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$7.5-million sought for Seminole fire budget

The city staff has finished its preliminary fire budget for the fiscal year that begins Oct. 1. The proposal, which calls for spending about $7.5-million, is the most expensive item in Seminole's $11-million budget.

And the bulk of that money doesn't go toward fighting fires. Today's firefighter spends more time rescuing injured motorists and resuscitating heart attack victims than putting out fires.

Last year Seminole Fire Rescue responded to 9,857 calls, with medical calls totaling 7,200. The remaining 2,657 were fire-related. Only 4 percent were actual fires.

Compare those numbers with the 500 to 600 calls, mainly for brush fires, the department got in the 1960s and early 1970s.

The proposed budget is about $500,000 more than last year's.

The role of fire agencies across the country has changed drastically. No longer just responsible for putting out fires, firefighters now respond to emergencies of all kinds, including those dealing with terrorism, hazardous materials and medical crises.

The fire industry has been evolving during the past 30 years, said Randy Bruegman, first vice president of the International Association of Fire Chiefs and fire chief for Clackamas County in Oregon. In the old days, a hose, water and a basic first aid kit were the essentials, Bruegman said. "You didn't even have rubber gloves."

Compare that with the inventory in today's fire house. Defibrillators, life-saving drugs and an array of high-tech medical equipment are standard at most fire stations.

"If you look at that compared to what we did 30 years ago, we have come so far," Bruegman said.

The proposed budget calls for the upgrade of a defibrillator machine. "If they were just firefighters, we wouldn't even be buying that," said Harry Kyne, the city's finance director who along with Fire Chief Dan Graves and City Manager Frank Edmunds prepared the fire budget for the next fiscal year.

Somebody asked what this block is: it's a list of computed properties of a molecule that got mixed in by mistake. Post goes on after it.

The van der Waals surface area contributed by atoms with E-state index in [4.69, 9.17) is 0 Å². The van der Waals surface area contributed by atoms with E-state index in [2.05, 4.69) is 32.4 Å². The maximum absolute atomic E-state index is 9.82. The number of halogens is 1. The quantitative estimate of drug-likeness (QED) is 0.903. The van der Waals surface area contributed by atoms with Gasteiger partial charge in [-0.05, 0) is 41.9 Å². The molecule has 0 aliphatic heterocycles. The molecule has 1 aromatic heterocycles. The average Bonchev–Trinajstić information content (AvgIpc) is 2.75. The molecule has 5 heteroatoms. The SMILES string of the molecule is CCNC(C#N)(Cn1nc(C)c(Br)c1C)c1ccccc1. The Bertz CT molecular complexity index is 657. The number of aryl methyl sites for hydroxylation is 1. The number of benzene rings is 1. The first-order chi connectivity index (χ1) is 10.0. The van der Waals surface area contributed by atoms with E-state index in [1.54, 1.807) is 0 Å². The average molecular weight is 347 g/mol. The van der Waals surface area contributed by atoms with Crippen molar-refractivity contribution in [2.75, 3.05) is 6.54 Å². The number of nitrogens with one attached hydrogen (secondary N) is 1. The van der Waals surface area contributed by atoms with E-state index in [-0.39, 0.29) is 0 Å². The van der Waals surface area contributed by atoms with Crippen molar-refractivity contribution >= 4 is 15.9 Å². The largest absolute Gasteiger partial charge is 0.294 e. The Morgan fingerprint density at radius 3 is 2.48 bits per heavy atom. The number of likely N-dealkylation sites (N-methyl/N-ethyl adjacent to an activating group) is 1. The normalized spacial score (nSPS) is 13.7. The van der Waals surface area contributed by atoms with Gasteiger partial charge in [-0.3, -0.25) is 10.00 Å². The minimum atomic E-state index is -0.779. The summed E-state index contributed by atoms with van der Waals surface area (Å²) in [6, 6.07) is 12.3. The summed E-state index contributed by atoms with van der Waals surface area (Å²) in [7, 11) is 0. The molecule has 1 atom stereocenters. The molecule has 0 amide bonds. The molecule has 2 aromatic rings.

The reason for the change is twofold, Bruegman said. As the fire rate began to decline because of public awareness and better building codes, those in the industry realized they could do more than fight fires. At the same time, more types of emergencies, such as hazardous material accidents, have developed during the years, Bruegman said.

About 84 percent of the fire department's budget covers paychecks and benefits, Kyne said.

The City Council discussed the budget at a workshop last week and will vote April 9 on whether to send it to the county.

Seminole Fire Rescue protects about 70,000 residents who live in a 24-square-mile area on both sides of Lake Seminole. Fire protection is included in the property taxes paid by those within the city.

The city and county will set next year's rates in late summer.

The city is anticipating nearly $4.2-million in revenue from unincorporated areas and about $1.2-million in taxes from property owners living within the city limits. Other revenue sources include contracts with other municipalities and private properties, EMS funding from the county and maintenance contracts with other fire agencies.

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